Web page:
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VOCATIONAL AGRICULTURE EDUCATION 31 serious concern (U.S. Commission on Civil Rights, 19821. There and elsewhere, agricultural educators must be especially sensitive to the needs of all students and the community. Some minority students also have special educational needs in aca- demic subjects and vocational courses. Vocational agriculture teachers need to accommodate diverse educational needs. The creation of vocational agriculture programs in schools where none exist calls for policy incentives. These incentives are especially important in urban communities where most of the minority popula- tion lives. Vocational agriculture educators in communities with mi- nority students should establish new links with underrepre- sented groups of students through community leaders; churches; and local organizations, such as the Boy Scouts, Girl Scouts, and 4-H. Minority business people and employers should be encour- aged to help create new supervised occupational experience programs. The local news media and FFA publications and chapter and state meetings should continue to feature female and minority students who have won achievements and honors. In setting the future course for vocational agriculture edu- cation, education leaders should consider demographic trends in a region's total population, farm population, food and fiber industries, and other employment opportunities in the service or business sectors related to agriculture. PROGRAM CONTENT The Current Curriculum In content, the vocational agriculture curriculum has failed to keep up with modern agriculture. More flexibility in curriculum and pro- gram design and the requirements and activities of the FFA is essen- tial. One educator's analysis is typical of statements heard repeatedly by the committee: In spite of the rhetoric of the profession that we are not training primarily for farming occupations and that agriculture education has changed dramatically, the typical agriculture program remains much as it was when the Vocational Education Act of 1963 was passed. Production agriculture, taught by a single teacher, in a general high school, remains the norm. (Camp, 1986) The production focus of most vocational agriculture programs can be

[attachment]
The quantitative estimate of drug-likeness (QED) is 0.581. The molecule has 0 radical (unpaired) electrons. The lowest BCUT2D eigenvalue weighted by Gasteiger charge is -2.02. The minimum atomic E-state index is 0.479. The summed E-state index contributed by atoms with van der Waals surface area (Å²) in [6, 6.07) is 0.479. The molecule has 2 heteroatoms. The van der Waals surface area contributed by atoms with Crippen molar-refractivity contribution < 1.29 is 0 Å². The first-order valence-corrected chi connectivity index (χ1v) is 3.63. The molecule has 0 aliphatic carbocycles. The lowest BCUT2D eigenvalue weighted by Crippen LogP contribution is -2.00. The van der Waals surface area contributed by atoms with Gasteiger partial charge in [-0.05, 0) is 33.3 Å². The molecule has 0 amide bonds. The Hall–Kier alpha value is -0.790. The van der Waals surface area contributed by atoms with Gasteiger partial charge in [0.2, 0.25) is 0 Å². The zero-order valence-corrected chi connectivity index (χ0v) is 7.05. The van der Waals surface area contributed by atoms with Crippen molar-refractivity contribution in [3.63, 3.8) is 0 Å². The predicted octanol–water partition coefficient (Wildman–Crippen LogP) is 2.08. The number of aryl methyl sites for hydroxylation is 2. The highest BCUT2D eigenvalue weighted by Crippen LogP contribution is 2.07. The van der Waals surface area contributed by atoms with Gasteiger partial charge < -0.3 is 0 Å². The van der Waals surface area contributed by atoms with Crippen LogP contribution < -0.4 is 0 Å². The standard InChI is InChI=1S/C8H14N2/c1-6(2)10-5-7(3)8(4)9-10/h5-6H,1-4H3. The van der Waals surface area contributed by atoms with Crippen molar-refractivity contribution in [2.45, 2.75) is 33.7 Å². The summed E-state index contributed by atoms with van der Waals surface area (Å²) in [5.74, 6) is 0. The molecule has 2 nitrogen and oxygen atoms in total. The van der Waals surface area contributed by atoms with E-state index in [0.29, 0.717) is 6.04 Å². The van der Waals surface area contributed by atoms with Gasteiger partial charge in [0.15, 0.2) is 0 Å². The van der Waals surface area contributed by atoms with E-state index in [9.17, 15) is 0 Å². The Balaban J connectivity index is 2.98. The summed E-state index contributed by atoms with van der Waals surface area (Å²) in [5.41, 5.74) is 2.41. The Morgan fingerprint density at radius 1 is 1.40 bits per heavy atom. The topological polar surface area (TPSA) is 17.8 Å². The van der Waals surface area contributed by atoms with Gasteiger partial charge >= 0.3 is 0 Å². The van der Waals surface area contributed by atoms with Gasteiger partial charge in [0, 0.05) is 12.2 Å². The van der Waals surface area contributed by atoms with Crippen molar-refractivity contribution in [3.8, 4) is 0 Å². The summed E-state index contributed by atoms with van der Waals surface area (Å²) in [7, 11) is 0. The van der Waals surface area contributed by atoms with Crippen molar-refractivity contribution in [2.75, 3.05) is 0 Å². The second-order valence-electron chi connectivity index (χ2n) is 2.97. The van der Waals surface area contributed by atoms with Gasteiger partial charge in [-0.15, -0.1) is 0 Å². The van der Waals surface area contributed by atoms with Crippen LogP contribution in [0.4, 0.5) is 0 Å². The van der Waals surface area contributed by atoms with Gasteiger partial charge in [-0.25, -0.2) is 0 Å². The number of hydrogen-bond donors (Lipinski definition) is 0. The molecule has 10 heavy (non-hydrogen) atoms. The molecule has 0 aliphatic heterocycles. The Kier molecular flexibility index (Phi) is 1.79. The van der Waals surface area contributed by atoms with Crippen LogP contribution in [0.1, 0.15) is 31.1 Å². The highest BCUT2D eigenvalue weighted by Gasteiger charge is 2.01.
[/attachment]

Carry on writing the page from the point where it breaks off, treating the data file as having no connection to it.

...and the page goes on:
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32 UNDERSTANDING AGRICULTURE traced, in part, to two studies that widely influenced vocational curric- ula across the nation. In 1977, Iowa State University, under the spon- sorship of the U.S. Office of Education, conducted a study to specify standards for quality programs of vocational agriculture (Standards for Quality Vocational Programs in Agriculture/Agribusiness Educa- tion, 1977~. Many states subsequently adopted the recommendations in the Iowa study, which emphasized production agriculture subjects. A nationwide competency study in 1978 also played a key role (McClay, 19784. It was conducted to identify and validate competencies needed for entry and advancement in 196 agriculture and agribusiness occu- pations. Traditional agricultural programs and occupations dominated the findings and recommendations, which in turn affected curriculum design in vocational agriculture programs across the country. Available statistics on program subject matter also point to the dom- inance of production agriculture. In 1986, 40.7 percent of vocational agriculture teachers in secondary schools taught full-time in produc- tion agriculture programs; 30.0 percent were ir1 part-time production agriculture programs with one or more classes in specialized programs, such as agricultural mechanics; and the remainder taught classes in ornamental horticulture, natural resources, agricultural products, ag- ricultural sales and services, and agricultural mechanics (Camp, 19874. Current vocational agriculture programs that have changed little over the past decade prepare students for a rather limited and gener- ally shrinking component of the job market. These programs are also geared to a shrinking segment of the student population. They proba- bly give some students an unrealistic view of agricultural job pros- pects, while failing to alert them to other career opportunities in agriculture. New efforts are needed to reform secondary school agriculture pro- grams to better prepare students for agricultural-sector growth indus- tries. An essential step toward achieving this goal is to fully accept the broadened definition of agriculture education recommended by the committee. In some cases, this will require change in or abandonment of vocational guidelines. Under vocational agriculture, this definition would include greater diversity of career paths, such as scientific re- search, technology development, medical and social services, finance, law, business, management, and marketing. The organization name, symbols, contests, awards, and re- quirements for advancement in the FFA are still largely geared toward production agriculture. Because the FFA influences vo- cational agriculture so greatly, some change within the I?FA is needed along with program and curriculum reform. The curric- ulum should drive the youth organization, not the reverse.